You've probably heard the term “PBL” at conferences, professional development sessions, and maybe even on Twitter. But what is PBL, and why are teachers drawn to using it with students? What makes something a project-based learning unit and not just a project? And how do you get started with PBL in your district, building, or classroom? We'll discuss these topics in this post so you can better understand project-based learning and how it can make a difference for students in your context.
What is PBL?
Project-based learning (PBL) is a type of instruction in which students learn important skills, concepts and knowledge while working together to complete a meaningful, authentic project. Let's unpack that definition and elaborate on each piece while addressing some questions.
- Type of Instruction: PBL is more than a strategy–it's an informed approach. PBL instruction is based on the underlying belief that students can and should make a difference in the world around them. Positioning students as problem-solvers who have the ability to learn content deeply and impact their community leads to empowered students. Project-based learning teachers aim to engage and motivate all learners by holding high expectations of students while using strategies and tools to support students who need scaffolding. Project-based learning teachers skillfully plan and enact PBL units while requiring students to do the “heavy lifting” when it comes to thinking and reasoning during the project. PBL learners feel both challenged and supported by their teacher, leading to higher engagement throughout the project.
- Important Skills, Concepts and Knowledge: The first pushback we get when introducing the idea of PBL to some teachers is, “I don't have time for projects because I have so many standards to get through.” Some teachers like the idea of PBL, but have a hard time reconciling it with standards-based grading. However, PBL works WITH standards and content learning, not against it. High-performance PBL units are built on learning standards. PBLs give students a reason to learn the content, resulting in higher motivation, deeper learning, and longer retention.
- Working Together: Although you can have meaningful group work and collaboration in a classroom without PBLs, the value of students working together to complete a project extends beyond the moment of collaboration to the public exhibition of learning. First, when some teachers think about students working together, they may think about group work in a “divide and conquer” sort of way. We know more occurs in true collaboration, including students exchanging ideas, socially constructing their knowledge, bolstering their communication skills, and more. However, when students work together to finish a project, they accomplish all of that as well as approximate what they will encounter in life beyond the classroom, share their learning with other adults, and experience pride in completing a complex project.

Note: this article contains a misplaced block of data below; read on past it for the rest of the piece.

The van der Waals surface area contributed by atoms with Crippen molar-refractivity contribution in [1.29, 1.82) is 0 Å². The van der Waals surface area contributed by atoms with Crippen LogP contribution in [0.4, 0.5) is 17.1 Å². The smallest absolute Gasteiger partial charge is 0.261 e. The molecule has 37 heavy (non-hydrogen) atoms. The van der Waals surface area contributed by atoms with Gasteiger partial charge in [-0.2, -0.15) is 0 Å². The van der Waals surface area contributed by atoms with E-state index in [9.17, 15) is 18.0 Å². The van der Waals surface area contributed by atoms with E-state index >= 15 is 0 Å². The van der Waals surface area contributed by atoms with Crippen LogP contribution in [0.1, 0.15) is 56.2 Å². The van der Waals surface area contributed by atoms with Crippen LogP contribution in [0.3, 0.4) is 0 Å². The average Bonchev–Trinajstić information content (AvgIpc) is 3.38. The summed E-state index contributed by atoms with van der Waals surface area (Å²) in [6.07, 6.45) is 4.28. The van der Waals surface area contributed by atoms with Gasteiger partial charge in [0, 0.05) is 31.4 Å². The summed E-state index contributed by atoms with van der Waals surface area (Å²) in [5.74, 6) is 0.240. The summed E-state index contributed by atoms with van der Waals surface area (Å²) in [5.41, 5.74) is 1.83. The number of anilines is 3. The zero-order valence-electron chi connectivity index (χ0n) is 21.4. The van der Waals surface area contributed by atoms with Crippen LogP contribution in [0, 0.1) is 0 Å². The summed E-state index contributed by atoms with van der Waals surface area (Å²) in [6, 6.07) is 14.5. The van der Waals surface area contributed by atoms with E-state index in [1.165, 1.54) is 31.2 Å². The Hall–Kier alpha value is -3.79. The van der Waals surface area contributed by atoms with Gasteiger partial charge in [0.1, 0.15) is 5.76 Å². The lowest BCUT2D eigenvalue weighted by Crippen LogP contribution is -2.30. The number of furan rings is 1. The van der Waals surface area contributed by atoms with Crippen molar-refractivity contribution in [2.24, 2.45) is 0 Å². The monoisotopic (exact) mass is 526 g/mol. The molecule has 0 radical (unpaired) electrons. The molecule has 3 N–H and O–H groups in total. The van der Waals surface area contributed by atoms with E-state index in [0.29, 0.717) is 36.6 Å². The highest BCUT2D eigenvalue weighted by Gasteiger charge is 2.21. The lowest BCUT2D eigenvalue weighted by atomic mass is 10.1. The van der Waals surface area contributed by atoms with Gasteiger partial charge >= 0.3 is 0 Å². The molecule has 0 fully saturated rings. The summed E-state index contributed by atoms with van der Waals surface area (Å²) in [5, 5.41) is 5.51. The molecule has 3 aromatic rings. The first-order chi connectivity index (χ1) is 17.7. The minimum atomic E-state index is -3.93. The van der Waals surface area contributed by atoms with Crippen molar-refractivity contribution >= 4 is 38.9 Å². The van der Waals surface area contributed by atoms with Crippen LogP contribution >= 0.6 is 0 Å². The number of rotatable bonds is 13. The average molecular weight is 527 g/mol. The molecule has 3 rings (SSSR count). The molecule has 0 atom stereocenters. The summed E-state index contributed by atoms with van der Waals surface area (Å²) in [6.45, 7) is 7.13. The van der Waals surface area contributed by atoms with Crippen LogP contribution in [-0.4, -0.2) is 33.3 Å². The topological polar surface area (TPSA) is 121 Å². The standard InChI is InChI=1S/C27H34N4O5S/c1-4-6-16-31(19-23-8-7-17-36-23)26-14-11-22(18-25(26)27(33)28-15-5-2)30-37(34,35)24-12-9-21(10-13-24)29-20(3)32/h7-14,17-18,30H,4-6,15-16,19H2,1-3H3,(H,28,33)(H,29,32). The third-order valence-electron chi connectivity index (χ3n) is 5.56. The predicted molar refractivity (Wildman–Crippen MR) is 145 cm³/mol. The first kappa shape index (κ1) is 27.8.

- Meaningful, Authentic Projects: When was the last time you worked on something so engaging that you lost track of time? When did you last get so engrossed in working on something so important that you stayed focused for a lot longer than normal? When that moment occurred, you were probably in “flow state,” a state of heightened focus and immersion described by Mihaly Csikszentmihalyi that many people don't get to experience often enough. However, we can foster this flow state in our classrooms by planning PBL units in which students work on meaningful, authentic projects. PBL teachers I work with continually report that students who would rarely (if ever) finish an assignment or contribute to class discussions before PBL are now on fire. They are asking amazing questions, working on their projects at school and at home, and learning the content. What changed? They care about the project and it's more interesting! It actually matters to the students and their work impacts others.
Creativity, collaboration, deeper learning, meaningful work, engagement, problem solving…this all sounds like the outcomes we ultimately want for our students, right? So why aren't all teachers using PBL? Sometimes it's that buildings already have adopted textbooks or curriculum and they aren't sure how PBL would fit in, or maybe it's just dismissed immediately as impossible. Often there are multiple competing demands for teachers' time and a lack of PBL training in most teacher education programs. In all cases, PBL requires support, time, resources, and training. This can seem daunting for teachers and leaders, but with planning and creativity, schools that I have worked with have found a way to make PBL successful for their teachers and students.
How Do We Get Started With PBL in our School, District, or Classroom?
You've done your research. You know what PBL is and you've seen multiple examples of excellent PBL in action. So how do you get started? As in most cases, it depends. To help individuals and schools navigate their PBL journey, I have developed a PBL Roadmap for teachers as well as one for school leaders. I also use PBL Readiness Discussion Questions when discussing Project-Based Learning with teachers and leaders. If you want to move forward with PBL in your site, join the PBL network and you'll have access to other educators' ideas and our content. You can also contact me and we'll discuss your site's next steps for PBL.